Structure is not necessary but is always something we look for. We tend to look for sand, rock, and mud flats adjacent to deep water. Distinct contours are also a great place to target these fish as they transition depth zones chasing bait. We also like to look for nice rock-sand transitions; these have produced well on many occasions. The one necessity is that deep water must be close by, within several hundred yards.


When targeting these spring fish, we are typically trolling in 7-15 feet of water (though you can go deeper). When fishing these depths we try to run a variety of lures that dive from 4 feet to about 10 feet, this has produced the best results, and consistent fish hitting the deck. As the spring progresses, we move further down the water column as the fish regress to their summer depths, and cooler water. By June we are fishing in 50-80 feet of water for the same fish we had been catching in 7 feet. To do this we switch over to trolling spoons and down riggers.


Spring lake trout are odd to say the least. They are one of the only fish I have seen to become more aggressive and less finicky in freezing waters. While trolling we try to maintain a 2.2 trolling speed or right around that zone depending on wind and wave conditions. If you are casting, a medium- to fast retrieve works well to trigger bites from these aggressive fish. I have caught a few fish bringing in lines while clearing them as fast as I can due to a fish already on another line. These fish are AGGRESSIVE this time of year!


We utilize heavy duty trolling poles that are 8-9 feet long and run 25 pound backing with 20 pound fluoro leaders. This is not a necessity though, lakers can be caught on almost any tackle. I would suggest not going lighter than a 12 pound test though. Light tackle makes the fight 10x better but is not always healthy for the fish. We like to get them in and back to the water as quickly as possible with minimal stress. High quality spinning rods and trolling rods will produce the most enjoyable experience. Can't go wrong with a great Ugly Stik!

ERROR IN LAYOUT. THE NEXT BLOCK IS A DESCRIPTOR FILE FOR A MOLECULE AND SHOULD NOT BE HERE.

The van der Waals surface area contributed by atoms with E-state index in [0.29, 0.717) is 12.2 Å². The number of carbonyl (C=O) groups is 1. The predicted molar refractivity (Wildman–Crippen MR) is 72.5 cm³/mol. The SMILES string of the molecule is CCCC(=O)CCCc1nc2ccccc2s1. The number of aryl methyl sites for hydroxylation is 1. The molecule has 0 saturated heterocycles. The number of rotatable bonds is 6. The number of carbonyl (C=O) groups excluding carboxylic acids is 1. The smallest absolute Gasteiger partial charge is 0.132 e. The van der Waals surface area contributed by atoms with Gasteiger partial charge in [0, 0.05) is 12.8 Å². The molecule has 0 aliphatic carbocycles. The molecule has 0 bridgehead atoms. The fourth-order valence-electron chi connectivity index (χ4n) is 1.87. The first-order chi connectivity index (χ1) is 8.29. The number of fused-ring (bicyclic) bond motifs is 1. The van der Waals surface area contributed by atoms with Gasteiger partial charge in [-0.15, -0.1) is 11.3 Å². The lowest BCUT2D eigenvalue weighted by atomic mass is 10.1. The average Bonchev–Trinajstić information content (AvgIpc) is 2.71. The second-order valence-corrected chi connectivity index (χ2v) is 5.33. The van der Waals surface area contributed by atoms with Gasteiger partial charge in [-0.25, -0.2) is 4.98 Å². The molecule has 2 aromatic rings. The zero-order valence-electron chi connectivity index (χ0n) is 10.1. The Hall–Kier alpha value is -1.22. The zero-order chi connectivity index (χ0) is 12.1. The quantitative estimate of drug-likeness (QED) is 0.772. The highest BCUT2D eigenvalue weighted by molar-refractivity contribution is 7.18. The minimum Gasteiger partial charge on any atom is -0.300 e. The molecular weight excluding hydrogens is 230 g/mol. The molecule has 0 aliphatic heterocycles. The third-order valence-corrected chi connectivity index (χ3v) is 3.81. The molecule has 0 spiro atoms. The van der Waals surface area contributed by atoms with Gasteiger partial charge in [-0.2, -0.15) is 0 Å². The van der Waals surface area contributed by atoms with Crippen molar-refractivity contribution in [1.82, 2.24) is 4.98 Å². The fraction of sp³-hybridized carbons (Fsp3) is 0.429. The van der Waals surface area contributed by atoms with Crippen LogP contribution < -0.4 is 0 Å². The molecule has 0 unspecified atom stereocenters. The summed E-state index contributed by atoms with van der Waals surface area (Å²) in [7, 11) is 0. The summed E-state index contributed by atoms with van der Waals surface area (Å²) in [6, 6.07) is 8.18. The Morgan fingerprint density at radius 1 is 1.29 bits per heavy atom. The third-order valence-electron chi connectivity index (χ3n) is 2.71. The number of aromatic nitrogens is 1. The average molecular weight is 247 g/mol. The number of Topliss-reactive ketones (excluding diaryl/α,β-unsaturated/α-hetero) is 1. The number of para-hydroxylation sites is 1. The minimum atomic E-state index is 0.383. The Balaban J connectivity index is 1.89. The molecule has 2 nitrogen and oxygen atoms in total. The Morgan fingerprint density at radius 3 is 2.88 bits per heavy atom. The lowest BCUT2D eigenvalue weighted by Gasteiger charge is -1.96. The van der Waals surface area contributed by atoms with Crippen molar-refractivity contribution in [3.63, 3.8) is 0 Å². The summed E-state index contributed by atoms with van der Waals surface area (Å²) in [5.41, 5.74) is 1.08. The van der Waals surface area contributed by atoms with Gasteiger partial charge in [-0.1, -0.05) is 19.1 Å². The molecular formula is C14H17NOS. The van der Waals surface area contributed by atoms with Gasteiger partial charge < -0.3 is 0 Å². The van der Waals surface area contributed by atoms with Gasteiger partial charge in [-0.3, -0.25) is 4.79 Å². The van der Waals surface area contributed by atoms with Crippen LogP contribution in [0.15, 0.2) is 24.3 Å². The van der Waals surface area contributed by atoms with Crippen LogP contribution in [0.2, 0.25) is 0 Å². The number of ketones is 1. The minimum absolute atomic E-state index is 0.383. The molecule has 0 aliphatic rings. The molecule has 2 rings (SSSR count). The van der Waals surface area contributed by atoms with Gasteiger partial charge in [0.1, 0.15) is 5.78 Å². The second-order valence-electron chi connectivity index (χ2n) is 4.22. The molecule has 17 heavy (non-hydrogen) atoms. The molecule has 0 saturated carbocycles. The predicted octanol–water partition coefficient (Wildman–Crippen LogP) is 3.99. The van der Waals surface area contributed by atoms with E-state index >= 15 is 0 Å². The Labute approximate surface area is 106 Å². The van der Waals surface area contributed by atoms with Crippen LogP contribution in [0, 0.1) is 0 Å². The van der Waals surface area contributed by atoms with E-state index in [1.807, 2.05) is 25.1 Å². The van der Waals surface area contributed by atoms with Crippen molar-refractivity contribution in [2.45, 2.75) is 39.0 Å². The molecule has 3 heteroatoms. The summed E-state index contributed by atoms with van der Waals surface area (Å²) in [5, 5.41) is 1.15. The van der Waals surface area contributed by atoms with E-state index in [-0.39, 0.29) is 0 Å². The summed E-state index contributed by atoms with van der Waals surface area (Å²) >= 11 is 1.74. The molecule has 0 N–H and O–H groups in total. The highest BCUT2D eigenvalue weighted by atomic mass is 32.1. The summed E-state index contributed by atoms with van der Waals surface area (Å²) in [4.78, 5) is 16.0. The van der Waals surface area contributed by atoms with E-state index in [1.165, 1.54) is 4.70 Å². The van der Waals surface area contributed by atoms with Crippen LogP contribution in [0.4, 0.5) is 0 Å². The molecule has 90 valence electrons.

There is an endless variety of baits to use for spring lake trout, but we have honed in on some key patterns that are always catching fish no matter the conditions. For casting, a silver or gold spoon is great, as well as similar stick baits. Remember, these fish are chasing bait in the shallows of Lake Champlain so matching the hatch is your best bet. This time of year, the baits to match are smelt and alewife, as they are the most heavily fed on fish during this time. Patterns such as our Fang and Golden Ticket have been our fall back for the last several years. Other patterns such as the Patriot and Fire Tiger have also produced many fish during this time of year.


Finding the fish is going to be the hardest part about targeting spring lake trout. I’m not going to give any spots away but look for rocky shorelines, dark cliffs, and river mouths. All must be near deeper water to achieve maximum success. Use lifelike baits that mimic the current forage in that area. We have seen with clear water that running silver and black produces best, turbid water run gold and black. There are a ton of other colors that catch fish but those will catch them every time. Being safe is one of the top priorities while catching these fish. During this time of year surface temp is between 32 and 36 degrees. Staying dry, and having a buddy are always a must. Give someone responsible your float plan just in case! I look forward to seeing many of you take advantage of this great fishery Vermont has to offer. Give us a wave or a shout if you see the little River Rat boat out there with its crew aboard. There is nothing better to do given the current state of affairs!

Ian Brett